A Matter of Time Before Drone Attacks by Terrorist Groups
It is now, only a matter of time, before we see the Islamic State, Al Qaeda, and lone wolfs inspired by foreign terror groups to carry out attacks using small, un-manned, inexpensive, commercially-available drones, to attack public meetings and gatherings in Ottawa and other Western capitals?
In December 2016, it was reported that Transport Canada had warned that small unmanned aerial vehicles (UAVs) or un-manned drones, could be employed by terrorists for surveillance purposes. Increasingly, Western intelligence agencies have been worried about terrorists utilizing small, inexpensive commercial drone technology to carry out terror attacks. There have been five reports about near misses between commercial aviation and drones in the last year including a WestJet flight from Edmonton to Abbotsford, B.C. in September, and a Porter Airlines flight to Toronto in November 2016. The London Metropolitan Police in the United Kingdom have 20 suspicious drone-flying incidents around London between January 2013 and August 2015. Drones have been flown over various sensitive points in France starting in 2015, including the Presidential Palace, U.S. Embassy, a Military-No-Fly Zone, and the Eiffel Tower. Both French and Dutch police have trained Eagles to attack and knock drones from the sky.
None of this is new. The Japanese doomsday cult, Aum Shinrikyo, had planned to use an un-manned drone to drop a chemical weapon on crops in fields in 1994. Hezbollah has attempted to attack surveil Israel and use commercially available drones with explosives attached to carry out limited attacks on Israeli targets. In Pakistan, during 2013, Al-Qaeda paid an aerospace-engineer to build small attack drones and conducted at least one successful test before they were shut down by the Pakistani authorities in raids. As far back as 2014, in both Iraq and Syria, the Islamic State and Jabat Al Nusra have tried to use commercially available un-manned drones for surveillance, real time intelligence, as well as to drop small bombs on targets. There are several reported ‘lone-wolf’ type plots to use drones and small bombs to attack U.S. landmarks including one in 2011 to strike the Pentagon and the Capitol. Islamist militants have reportedly spent a fair amount of time examining the use of un-manned drones to deliver explosives weapons of mass destruction like chemical weapons. Recently, an un-manned drone vessel was used by Iranian-backed Houthis rebels in an attack on a Saudi warship off Yemen.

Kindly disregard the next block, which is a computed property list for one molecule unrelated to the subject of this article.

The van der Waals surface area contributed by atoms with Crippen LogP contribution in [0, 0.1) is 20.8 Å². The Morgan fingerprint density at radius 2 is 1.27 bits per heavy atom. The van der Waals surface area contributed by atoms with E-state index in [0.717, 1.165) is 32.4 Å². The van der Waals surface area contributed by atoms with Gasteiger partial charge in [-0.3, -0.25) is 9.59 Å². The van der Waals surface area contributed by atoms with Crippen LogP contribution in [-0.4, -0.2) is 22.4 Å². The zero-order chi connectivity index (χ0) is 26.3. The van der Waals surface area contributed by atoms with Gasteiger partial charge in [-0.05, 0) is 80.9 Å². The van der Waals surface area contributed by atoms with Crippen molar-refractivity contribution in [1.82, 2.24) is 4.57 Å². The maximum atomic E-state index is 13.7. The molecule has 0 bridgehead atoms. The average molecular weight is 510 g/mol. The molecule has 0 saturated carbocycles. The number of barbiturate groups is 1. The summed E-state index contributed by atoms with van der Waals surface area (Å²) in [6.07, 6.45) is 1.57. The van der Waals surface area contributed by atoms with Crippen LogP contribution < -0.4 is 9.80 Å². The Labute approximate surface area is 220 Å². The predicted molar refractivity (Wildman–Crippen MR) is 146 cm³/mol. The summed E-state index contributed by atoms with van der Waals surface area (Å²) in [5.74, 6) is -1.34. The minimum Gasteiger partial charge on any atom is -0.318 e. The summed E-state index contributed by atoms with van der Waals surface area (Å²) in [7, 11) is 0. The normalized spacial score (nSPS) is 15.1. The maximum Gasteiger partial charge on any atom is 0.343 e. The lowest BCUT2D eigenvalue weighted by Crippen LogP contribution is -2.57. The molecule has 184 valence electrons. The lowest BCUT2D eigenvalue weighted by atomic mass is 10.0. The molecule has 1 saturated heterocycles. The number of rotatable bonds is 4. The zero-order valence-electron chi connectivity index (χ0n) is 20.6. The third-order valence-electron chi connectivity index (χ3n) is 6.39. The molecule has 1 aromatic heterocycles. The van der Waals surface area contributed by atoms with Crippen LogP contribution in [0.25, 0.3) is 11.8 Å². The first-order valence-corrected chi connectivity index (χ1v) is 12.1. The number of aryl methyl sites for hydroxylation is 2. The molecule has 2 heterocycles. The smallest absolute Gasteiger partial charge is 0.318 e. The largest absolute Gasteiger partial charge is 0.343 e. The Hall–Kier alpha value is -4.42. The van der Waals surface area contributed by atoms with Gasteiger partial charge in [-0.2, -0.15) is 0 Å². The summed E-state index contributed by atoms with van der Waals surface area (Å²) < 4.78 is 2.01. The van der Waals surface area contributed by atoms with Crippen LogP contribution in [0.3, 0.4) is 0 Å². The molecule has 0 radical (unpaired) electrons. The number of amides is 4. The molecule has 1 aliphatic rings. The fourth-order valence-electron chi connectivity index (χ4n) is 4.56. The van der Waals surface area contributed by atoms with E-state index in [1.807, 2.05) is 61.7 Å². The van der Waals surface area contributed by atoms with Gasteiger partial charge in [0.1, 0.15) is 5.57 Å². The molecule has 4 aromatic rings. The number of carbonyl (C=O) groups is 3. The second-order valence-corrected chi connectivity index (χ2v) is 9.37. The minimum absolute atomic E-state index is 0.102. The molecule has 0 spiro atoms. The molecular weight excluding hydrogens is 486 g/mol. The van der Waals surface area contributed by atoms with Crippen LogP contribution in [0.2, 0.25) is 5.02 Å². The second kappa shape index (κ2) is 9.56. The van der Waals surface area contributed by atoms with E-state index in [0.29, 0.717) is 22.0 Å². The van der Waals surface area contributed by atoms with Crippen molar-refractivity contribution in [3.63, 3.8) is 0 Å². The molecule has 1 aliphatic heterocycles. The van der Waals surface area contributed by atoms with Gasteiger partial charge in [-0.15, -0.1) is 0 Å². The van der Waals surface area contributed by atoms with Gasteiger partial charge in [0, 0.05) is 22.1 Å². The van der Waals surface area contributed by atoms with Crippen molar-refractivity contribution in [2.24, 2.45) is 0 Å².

In the recent past, the U.S. military has been forced to admit that they have cautioned troops to be wary of unmanned drones and employed both early-detection and electronic jamming systems against unidentified drones. But it is important to keep in mind that these are counter-measures taken on the battlefield by the most technologically advanced military in history. The Market or Sussex Street in Ottawa during the summer is a soft target, in a target rich environment, and any toy drone can carry a small bomb or anthrax powder, while commercial drones in the wrong hands can carry much more. There are limited defenses against terrorist attacks, lone wolf and otherwise, using un-manned drones on the home front. Intelligence services and police agencies can only do so much to interrupt plots, and disrupt and stop attacks, and regulation only carries you so far. Sadly, deterrence is almost unattainable in a fight against an enemy with an apocalyptic view.
Bottom-line, be prepared for a drone-attack near you.